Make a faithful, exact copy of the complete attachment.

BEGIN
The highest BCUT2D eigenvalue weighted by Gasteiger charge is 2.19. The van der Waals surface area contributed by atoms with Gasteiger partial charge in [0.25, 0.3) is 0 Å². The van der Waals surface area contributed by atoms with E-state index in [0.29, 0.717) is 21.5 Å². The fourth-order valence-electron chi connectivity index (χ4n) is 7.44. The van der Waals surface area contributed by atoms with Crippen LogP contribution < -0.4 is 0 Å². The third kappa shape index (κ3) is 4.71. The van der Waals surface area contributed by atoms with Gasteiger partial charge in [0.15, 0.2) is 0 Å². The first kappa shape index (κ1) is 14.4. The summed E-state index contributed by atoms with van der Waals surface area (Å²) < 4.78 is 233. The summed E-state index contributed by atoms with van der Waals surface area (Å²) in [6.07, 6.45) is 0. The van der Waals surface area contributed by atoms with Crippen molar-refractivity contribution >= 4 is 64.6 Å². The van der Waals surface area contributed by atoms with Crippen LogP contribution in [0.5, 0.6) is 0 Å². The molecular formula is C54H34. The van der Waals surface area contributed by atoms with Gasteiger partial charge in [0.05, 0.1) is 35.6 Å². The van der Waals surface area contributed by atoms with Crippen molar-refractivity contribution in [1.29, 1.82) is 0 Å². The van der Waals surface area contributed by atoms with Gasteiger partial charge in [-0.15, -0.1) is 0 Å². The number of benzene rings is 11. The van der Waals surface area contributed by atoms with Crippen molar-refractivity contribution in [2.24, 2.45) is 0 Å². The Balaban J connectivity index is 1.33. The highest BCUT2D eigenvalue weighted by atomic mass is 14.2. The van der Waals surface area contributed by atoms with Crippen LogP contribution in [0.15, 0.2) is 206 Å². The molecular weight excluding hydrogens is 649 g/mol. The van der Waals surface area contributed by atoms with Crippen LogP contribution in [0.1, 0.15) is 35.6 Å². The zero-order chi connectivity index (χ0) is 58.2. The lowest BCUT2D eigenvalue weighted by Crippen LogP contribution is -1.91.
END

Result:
The highest BCUT2D eigenvalue weighted by Gasteiger charge is 2.19. The van der Waals surface area contributed by atoms with Gasteiger partial charge in [0.25, 0.3) is 0 Å². The van der Waals surface area contributed by atoms with E-state index in [0.29, 0.717) is 21.5 Å². The fourth-order valence-electron chi connectivity index (χ4n) is 7.44. The van der Waals surface area contributed by atoms with Crippen LogP contribution < -0.4 is 0 Å². The third kappa shape index (κ3) is 4.71. The van der Waals surface area contributed by atoms with Gasteiger partial charge in [0.15, 0.2) is 0 Å². The first kappa shape index (κ1) is 14.4. The summed E-state index contributed by atoms with van der Waals surface area (Å²) < 4.78 is 233. The summed E-state index contributed by atoms with van der Waals surface area (Å²) in [6.07, 6.45) is 0. The van der Waals surface area contributed by atoms with Crippen molar-refractivity contribution >= 4 is 64.6 Å². The van der Waals surface area contributed by atoms with Crippen LogP contribution in [0.5, 0.6) is 0 Å². The molecular formula is C54H34. The van der Waals surface area contributed by atoms with Gasteiger partial charge in [0.05, 0.1) is 35.6 Å². The van der Waals surface area contributed by atoms with Crippen molar-refractivity contribution in [1.29, 1.82) is 0 Å². The van der Waals surface area contributed by atoms with Gasteiger partial charge in [-0.15, -0.1) is 0 Å². The number of benzene rings is 11. The van der Waals surface area contributed by atoms with Crippen molar-refractivity contribution in [2.24, 2.45) is 0 Å². The Balaban J connectivity index is 1.33. The highest BCUT2D eigenvalue weighted by atomic mass is 14.2. The van der Waals surface area contributed by atoms with Crippen LogP contribution in [0.15, 0.2) is 206 Å². The molecular weight excluding hydrogens is 649 g/mol. The van der Waals surface area contributed by atoms with Crippen LogP contribution in [0.1, 0.15) is 35.6 Å². The zero-order chi connectivity index (χ0) is 58.2. The lowest BCUT2D eigenvalue weighted by Crippen LogP contribution is -1.91.